Dayton Power and Light thinks a recent settlement related to its fuel “optimization” program, where it buys and sells coal on a daily basis if it thinks it can make money at it, is a good end to a contentious issue, said Nathan Parke, DP&L’s Manager, Regulatory Operations.
The proposed settlement, called a stipulation, was filed Dec. 5 at the Public Utilities Commission of Ohio in a fuel cost review case. On Dec. 10, testimony was filed from Parke in support of the deal.
“I was one of the negotiators for DP&L in the lengthy settlement negotiations in which the following parties participated: the Company, the Commission’s Staff, the Office of the Ohio Consumers’ Counsel (‘OCC’), the Industrial Energy Users-Ohio (‘IEU-OH’), and FirstEnergy Solutions Corp (‘FES’),” he noted. He said that IEU-OH and FES did not sign the stipulation, but both committed that they would not oppose it.
“The Stipulation resolves all the findings and recommendations made in the Management/Performance and Financial Audit of the Fuel and Purchased Power Rider of The Dayton Power and Light Company filed on April 27, 2012 in this proceeding (Audit Report),” Parke added. “Additionally, the Stipulation addressed the Auditor’s recommendations contained in the Audit Report and provides clarity and scope for the next audit. The Stipulation provides a credit to the Fuel Rider for $2.0 million. The Stipulation clarifies DP&L’s optimization process by including more clarification around the calculation methodology. The Stipulation ends the 75%/25% sharing mechanism of optimization benefits for any optimizations that occur starting in calendar 2013.”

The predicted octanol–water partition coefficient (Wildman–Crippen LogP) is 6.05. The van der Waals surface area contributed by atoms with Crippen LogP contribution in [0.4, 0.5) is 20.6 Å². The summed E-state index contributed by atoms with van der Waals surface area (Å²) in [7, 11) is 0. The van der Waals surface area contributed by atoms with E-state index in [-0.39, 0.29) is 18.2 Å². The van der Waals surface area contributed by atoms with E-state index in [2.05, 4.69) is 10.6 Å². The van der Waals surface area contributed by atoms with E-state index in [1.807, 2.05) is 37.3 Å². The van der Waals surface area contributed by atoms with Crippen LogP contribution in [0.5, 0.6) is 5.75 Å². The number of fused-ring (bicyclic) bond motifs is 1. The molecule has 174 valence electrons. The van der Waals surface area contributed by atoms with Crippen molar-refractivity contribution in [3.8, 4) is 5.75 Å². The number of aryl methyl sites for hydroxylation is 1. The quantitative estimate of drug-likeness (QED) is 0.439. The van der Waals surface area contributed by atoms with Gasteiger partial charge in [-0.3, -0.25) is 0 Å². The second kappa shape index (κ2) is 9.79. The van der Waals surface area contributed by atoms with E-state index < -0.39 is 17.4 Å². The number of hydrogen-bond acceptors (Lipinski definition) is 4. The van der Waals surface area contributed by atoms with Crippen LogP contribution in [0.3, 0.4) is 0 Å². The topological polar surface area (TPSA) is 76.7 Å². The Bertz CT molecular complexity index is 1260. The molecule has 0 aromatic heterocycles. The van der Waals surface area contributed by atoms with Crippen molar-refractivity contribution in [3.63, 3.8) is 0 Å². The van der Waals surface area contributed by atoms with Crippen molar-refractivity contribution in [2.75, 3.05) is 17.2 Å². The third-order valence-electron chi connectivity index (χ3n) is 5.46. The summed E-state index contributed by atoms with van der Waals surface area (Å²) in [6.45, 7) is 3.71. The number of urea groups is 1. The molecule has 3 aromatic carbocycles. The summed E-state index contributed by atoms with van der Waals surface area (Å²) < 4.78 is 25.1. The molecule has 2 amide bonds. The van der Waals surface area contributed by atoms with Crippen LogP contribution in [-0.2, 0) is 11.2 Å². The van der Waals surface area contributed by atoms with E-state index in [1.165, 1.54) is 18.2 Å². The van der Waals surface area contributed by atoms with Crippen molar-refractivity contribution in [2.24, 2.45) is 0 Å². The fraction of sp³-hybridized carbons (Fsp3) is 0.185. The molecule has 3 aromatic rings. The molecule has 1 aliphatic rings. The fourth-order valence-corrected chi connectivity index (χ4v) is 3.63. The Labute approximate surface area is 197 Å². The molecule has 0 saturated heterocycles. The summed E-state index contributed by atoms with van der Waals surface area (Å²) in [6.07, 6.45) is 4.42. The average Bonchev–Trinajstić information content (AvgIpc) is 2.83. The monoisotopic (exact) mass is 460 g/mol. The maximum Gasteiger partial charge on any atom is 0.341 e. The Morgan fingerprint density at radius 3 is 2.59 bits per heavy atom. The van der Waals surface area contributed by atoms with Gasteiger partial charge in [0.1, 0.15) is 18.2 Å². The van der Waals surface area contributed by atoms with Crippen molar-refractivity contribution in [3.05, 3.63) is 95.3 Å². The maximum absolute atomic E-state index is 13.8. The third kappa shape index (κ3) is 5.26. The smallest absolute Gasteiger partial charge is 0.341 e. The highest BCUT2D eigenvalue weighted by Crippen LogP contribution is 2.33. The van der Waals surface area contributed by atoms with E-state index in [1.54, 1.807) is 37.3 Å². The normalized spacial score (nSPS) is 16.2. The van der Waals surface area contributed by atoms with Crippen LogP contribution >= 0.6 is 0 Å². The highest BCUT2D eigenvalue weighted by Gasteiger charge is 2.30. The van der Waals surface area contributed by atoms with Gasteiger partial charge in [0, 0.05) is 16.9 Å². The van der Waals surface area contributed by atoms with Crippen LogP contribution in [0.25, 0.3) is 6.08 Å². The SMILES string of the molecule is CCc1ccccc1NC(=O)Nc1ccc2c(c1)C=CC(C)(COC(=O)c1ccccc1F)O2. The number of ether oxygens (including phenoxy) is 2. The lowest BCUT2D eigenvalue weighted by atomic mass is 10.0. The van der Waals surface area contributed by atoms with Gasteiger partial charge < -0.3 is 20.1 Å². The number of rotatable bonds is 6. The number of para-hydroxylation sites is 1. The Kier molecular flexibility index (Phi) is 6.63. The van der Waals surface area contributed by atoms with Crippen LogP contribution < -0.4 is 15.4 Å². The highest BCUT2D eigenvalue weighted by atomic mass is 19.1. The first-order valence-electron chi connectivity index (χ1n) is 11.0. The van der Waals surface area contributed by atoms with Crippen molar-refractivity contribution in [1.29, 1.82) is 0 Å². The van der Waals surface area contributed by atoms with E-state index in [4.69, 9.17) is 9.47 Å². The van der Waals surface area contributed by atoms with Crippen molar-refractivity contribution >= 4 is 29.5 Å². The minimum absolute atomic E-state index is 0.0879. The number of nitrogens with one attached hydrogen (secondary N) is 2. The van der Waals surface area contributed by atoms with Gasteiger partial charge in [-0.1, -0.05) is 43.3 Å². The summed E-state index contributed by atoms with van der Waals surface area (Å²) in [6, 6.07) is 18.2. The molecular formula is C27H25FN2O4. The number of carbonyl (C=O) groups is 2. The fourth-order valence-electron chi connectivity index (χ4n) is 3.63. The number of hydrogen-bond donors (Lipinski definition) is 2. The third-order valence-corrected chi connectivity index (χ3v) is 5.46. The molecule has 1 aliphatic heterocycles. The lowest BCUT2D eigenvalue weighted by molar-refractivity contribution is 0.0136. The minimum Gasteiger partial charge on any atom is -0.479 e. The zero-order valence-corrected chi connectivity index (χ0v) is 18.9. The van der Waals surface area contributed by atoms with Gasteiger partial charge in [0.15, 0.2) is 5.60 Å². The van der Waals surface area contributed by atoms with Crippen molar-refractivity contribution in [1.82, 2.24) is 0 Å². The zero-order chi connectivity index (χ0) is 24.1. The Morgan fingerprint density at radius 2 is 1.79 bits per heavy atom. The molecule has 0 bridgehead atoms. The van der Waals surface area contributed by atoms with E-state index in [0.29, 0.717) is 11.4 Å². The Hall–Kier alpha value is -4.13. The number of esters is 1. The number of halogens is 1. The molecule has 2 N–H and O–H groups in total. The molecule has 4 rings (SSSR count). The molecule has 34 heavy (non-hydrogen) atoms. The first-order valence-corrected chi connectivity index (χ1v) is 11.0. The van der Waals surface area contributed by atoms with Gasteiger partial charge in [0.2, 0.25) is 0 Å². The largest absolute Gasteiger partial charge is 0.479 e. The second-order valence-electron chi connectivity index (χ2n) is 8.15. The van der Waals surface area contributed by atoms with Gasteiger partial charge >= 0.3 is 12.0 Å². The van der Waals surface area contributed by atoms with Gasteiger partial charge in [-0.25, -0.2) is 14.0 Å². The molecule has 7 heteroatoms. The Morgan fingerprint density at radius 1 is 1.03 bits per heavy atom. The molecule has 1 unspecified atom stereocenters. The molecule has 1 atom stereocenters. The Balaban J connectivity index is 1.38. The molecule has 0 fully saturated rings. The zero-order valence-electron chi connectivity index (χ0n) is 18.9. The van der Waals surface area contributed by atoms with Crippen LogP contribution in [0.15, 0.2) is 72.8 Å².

The stipulation also contains commitments relating to efforts to reduce fuel costs and modifying processes and computational methods that affect fuel rates, Parke noted.
Optimization is where, for example, Dayton buys coal for a power plant, then re-sells it if it can make money by doing so, while either not burning that coal at its own power plant or buying replacement coal at a lesser price. The audit referred to was done by consulting firm Energy Ventures Analysis on behalf of the PUCO, with audits a routine step in the commission’s fuel review process. EVA basically contested whether any costs of this program should be borne by customers. The stipulation allows the utility to keep doing optimizations, but with limits.
Another part of the stipulation says that Dayton will report on efforts to reduce its use of low-sulfur coal at the newly-scrubbed Stuart power plant to below 25%. It will provide information on those efforts to the next auditor, which will do an audit for 2012 fuel buying that will be filed with the commission in 2013.